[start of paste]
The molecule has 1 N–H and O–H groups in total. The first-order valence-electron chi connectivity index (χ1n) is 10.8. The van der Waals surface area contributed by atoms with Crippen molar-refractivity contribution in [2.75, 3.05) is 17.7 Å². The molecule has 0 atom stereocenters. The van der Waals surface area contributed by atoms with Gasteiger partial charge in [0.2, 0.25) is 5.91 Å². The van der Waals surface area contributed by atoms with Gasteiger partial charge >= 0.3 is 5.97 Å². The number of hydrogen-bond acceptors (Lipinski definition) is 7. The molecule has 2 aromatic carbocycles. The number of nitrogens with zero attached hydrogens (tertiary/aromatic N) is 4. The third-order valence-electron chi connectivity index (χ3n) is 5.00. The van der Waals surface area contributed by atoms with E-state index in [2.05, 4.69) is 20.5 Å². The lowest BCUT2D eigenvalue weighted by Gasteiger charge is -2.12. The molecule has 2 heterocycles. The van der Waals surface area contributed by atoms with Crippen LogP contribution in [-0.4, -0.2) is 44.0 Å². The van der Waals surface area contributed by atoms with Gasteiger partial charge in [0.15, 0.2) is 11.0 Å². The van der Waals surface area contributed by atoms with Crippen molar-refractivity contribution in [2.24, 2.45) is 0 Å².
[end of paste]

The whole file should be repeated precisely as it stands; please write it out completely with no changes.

The molecule has 1 N–H and O–H groups in total. The first-order valence-electron chi connectivity index (χ1n) is 10.8. The van der Waals surface area contributed by atoms with Crippen molar-refractivity contribution in [2.75, 3.05) is 17.7 Å². The molecule has 0 atom stereocenters. The van der Waals surface area contributed by atoms with Gasteiger partial charge in [0.2, 0.25) is 5.91 Å². The van der Waals surface area contributed by atoms with Gasteiger partial charge >= 0.3 is 5.97 Å². The number of hydrogen-bond acceptors (Lipinski definition) is 7. The molecule has 2 aromatic carbocycles. The number of nitrogens with zero attached hydrogens (tertiary/aromatic N) is 4. The third-order valence-electron chi connectivity index (χ3n) is 5.00. The van der Waals surface area contributed by atoms with E-state index in [2.05, 4.69) is 20.5 Å². The lowest BCUT2D eigenvalue weighted by Gasteiger charge is -2.12. The molecule has 2 heterocycles. The van der Waals surface area contributed by atoms with Crippen LogP contribution in [-0.4, -0.2) is 44.0 Å². The van der Waals surface area contributed by atoms with Gasteiger partial charge in [0.15, 0.2) is 11.0 Å². The van der Waals surface area contributed by atoms with Crippen molar-refractivity contribution in [2.24, 2.45) is 0 Å².